It was revealed this week in documents released by Merck over the Vioxx debacle that we were all scammed — patients, doctors, stockholders and legitimate drug researchers.
If you aren’t familiar with the Merck and Vioxx scandal, let me bring you up to date.
Vioxx was a drug released to the marketplace in 1999. It was cheered loudly by those who suffer pain from arthritis or other chronic pain-producing maladies. My mother, husband and daughter were among the millions of people who were beneficiaries of its relief, and swore by the drug.
… until a few years later when people with heart problems who were also taking Vioxx began to die. Enough of them died that in a very public spectacle (as it should have been), Vioxx was pulled off the market to save lives.
Pulling it from the market most certainly saved lives. However (and this is a big however) it also meant that all those people who had finally found relief from their pain were left without that relief. Today — years later — my daughter and husband have never found anything that relieves their pain as well.
As you can imagine, many questions arose. How could this drug go to market if it was unsafe? Why did the FDA approve such a drug?
The quick answer to those questions is — money. Merck made billions from the sale of Vioxx before their scam was uncovered. The FDA makes their big money from the big pharma manufacturers looking for approval. (The last figures I saw put the FDA’s budget at 51% supplied by approval seekers.)
A year or so later, it was discovered that Merck knew all about the problems Vioxx caused for people with heart conditions. But they didn’t reveal those particular studies to the FDA when they applied for approval. That decision cost too many people their lives — and now it has cost Merck money, too.
Since then, huge lawsuits have been won by patients, lost by Merck. Families of those who died, and those who were harmed, will now begin collecting billions from Merck (as will the lawyers, don’t forget.) In no way does that money make up for the loss of a loved one, but it certainly sends the message that scamming the public over drugs is unacceptable.
So now it’s time to learn how Merck pulled off its scam, and how they fooled the FDA, which brings us back to today’s report. It turns out that Merck hired medical writers — not the researchers and not the doctors — to write the reports that went to the FDA. Then they got prominent doctors and researchers to add their names to the submission. It’s called ghostwriting.
This means that Merck not only scammed and manipulated doctors and patients and the FDA, but it manipulated the medical journals in which the supportive research was published. Evidently nothing stands in the way of that profit. But then, of course, empowered patients already know that.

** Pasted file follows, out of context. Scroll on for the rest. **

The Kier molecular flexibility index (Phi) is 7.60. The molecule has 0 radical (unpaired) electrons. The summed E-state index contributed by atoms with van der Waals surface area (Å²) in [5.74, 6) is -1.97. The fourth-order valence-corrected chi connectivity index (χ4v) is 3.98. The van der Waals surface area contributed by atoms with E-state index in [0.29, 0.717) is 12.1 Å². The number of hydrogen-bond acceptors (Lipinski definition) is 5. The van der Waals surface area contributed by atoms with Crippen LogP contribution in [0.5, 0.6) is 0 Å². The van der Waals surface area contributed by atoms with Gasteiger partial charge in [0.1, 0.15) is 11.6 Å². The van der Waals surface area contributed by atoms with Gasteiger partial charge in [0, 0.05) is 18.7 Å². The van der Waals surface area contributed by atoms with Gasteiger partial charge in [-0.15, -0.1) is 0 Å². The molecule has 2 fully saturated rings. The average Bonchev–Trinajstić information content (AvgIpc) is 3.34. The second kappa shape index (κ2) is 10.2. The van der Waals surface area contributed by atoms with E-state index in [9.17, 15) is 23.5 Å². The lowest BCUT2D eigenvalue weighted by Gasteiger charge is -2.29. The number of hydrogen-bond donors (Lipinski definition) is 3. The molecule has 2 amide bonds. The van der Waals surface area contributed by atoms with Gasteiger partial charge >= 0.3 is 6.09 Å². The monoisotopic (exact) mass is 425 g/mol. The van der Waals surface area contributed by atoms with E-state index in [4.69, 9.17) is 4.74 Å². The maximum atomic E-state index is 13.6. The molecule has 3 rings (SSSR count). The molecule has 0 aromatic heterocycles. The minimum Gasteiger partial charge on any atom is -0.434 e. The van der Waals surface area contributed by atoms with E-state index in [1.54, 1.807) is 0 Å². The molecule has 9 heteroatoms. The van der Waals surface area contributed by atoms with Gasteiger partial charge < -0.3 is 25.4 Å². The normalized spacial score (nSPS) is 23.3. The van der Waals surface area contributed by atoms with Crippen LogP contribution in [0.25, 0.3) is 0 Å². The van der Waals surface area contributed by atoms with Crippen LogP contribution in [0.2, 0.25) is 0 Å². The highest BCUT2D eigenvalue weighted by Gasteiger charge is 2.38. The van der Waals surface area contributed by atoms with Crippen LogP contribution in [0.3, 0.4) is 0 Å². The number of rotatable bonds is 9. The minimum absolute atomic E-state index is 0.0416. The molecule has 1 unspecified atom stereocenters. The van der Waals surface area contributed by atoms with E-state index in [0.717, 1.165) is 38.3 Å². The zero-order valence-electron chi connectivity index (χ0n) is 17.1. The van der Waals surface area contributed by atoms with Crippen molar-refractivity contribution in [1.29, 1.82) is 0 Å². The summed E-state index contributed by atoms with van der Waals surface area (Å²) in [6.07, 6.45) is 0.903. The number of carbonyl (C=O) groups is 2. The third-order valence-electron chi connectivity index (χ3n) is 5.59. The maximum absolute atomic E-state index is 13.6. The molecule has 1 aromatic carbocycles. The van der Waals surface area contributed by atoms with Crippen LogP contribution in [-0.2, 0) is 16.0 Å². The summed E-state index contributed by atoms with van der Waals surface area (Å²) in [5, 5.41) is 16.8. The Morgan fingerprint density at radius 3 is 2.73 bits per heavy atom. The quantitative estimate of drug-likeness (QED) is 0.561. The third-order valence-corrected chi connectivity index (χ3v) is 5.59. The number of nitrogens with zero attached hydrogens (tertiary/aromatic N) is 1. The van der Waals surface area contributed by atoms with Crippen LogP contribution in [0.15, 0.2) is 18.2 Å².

As you know, I like to bottom line these things to help patients. I’m fully aware that one voice can’t make much of a dent in heinous, profit-making activities. (Don’t get me wrong — I am not at all against profit. On the contrary, I own my own consulting business. I believe in capitalism! I just don’t believe in profit based on detriment to others.)
For individual patients, there are a few things we can do to protect ourselves from these kinds of later-discovered problems. We don’t want to be victims of drugs that have been approved by lies and deception. So here are some suggestions:
1. If your doctor prescribes a drug new to you ask if there are reports of any problems with it. You’ll want to make yourself very familiar with any drug prescribed — you can do that in a number of places including the FDA Orange Book, and you’ll want to do that before you take that drug.
2. Ask your doctor, or the pharmacist, how long the drug has been on the market. If it has been around less than two years, ask if there is an alternative. You don’t want to be one of the guinea pigs taking that drug if you can avoid it. Once the drug has been around for two years or more, it has a track record that you can review to decide — with your doctor — if it’s the drug for you.
3. If you invest in stocks, then consider NOT investing in companies like Merck and others who are willing to put lives at risk by adding dangerous drugs to the marketplace. Merck investors who owned the stock when the Vioxx scandal was exposed took BIG hits to their stock. Why feed those people who are so willing to let others die?
The shame about Vioxx is that I believe Merck could have done very well with the drug. Had it not covered up the heart-attack inducing problems, had it come clean about those problems to begin with and recommended the drug for people in pain who did not have contraindications because of heart problems, then those millions of other people (including my mom, daughter and husband) would still be finding relief from their pain today.
It makes me think fines and lost lawsuits just aren’t enough. Why isn’t anyone talking about prison time for the perpetrators?